Happiness: One day at a time

Who doesn’t desire happiness? A peculiar question to ask. Yet, most people may not appear to fully achieve happiness. We may have a desire for happiness, talk about ways we are wanting to achieve a sense happiness; and yet, never seemed to possess happiness. That may be quite shameful.

Why is this? Many of us may not have a true understanding of happiness. It is not based on contingencies; the if’s and then’s.

If I get a better job, then I will be happy….

If I get a better car, then I’ll be happy…

If my spouse/partner listens to me…then I’ll be happy…

These if’s and then’s are the contingencies where we establish our expectations of happiness. Once achieved, we experience elation. However, it is short lived. Once the elation and happiness fades, we are back to our expectations and contingencies. Ever chasing and never achieving.

One is not able to make happiness a destination. We are only capable of creating happiness from our day-to-day commitment to mindful and purposeful living. The real way we experience and achieve happiness is to live one day at a time.

Here is the truth about happiness

To be happy, we do not place our expectations on those things we desire and want. It is not something that comes from luck or wealth. What we need to understand is this:

  • We are happy from the joys we experience daily
  • Our happiness and joy stem from the habits we form, and then how they form us
  • It is difficult to move between happiness and sadness; however, they are both beneficial

Our daily lives become the product of our own process of self-actualization and transcendence. Whether we are focused on becoming better, or we are becoming worse. It is based on what we give ourselves over to. Allow me to provide some insights on the truth of happiness.

Seven steps toward genuine happiness

  1. Make a commitment to grow and enjoy life where you stand: One of the greatest tragedies is people focusing too much on the past failures, mistakes, and regrets. Or, they are to consume with what may or may not become; and, fear any potential risks for growth down the road. Becoming mindful of the present moment and experiencing the intricate simplicity of the moment allows us to begin enjoying life in small ways. We begin to strive to do something that brings us a sense of worth, a sense of freedom, a sense of fun, and a sense of belonging. As we grow, we naturally start achieving our desires and have a better attitude of enjoying those advancements.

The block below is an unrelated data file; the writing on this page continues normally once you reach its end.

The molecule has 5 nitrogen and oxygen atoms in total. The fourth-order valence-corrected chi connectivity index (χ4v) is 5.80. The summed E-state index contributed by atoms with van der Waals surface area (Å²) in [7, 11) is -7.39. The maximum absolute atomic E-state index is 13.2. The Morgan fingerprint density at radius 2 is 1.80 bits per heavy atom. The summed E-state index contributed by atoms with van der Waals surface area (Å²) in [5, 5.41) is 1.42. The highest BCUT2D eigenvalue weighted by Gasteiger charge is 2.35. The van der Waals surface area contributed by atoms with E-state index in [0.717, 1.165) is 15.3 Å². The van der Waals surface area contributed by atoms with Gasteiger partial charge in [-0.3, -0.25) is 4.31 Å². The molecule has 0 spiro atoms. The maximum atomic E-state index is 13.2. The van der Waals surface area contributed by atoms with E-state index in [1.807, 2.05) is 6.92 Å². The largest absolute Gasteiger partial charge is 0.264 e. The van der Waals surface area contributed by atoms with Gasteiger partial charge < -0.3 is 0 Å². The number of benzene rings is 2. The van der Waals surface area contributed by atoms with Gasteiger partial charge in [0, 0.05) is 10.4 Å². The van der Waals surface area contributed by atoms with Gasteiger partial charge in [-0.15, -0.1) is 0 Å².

2. Value the process and the journey more than the destination: While setting SMART goals are a worthy venture (and how they lead us to successful growth), we do not want to get lost in the focus of our destination. Instead, we want to enjoy the journey and the process. Our own life is its own personal journey. Different life experiences and events help us with our decision making. However, it’s the very process of change and growth where we find joy and genuine happiness. We move from one stage to the next, stretching ourselves and taking calculated and necessary risk. We consistently improve.
  3. Do not wait for inspiration and motivation: Procrastination is the poison to success and happiness. What we can put off for tomorrow may very well be what we can accomplish today. Happiness is not something we want on those “good days” where we have the energy to get much done. We give our best each day, regardless of how we may feel. This is where we learn to persevere.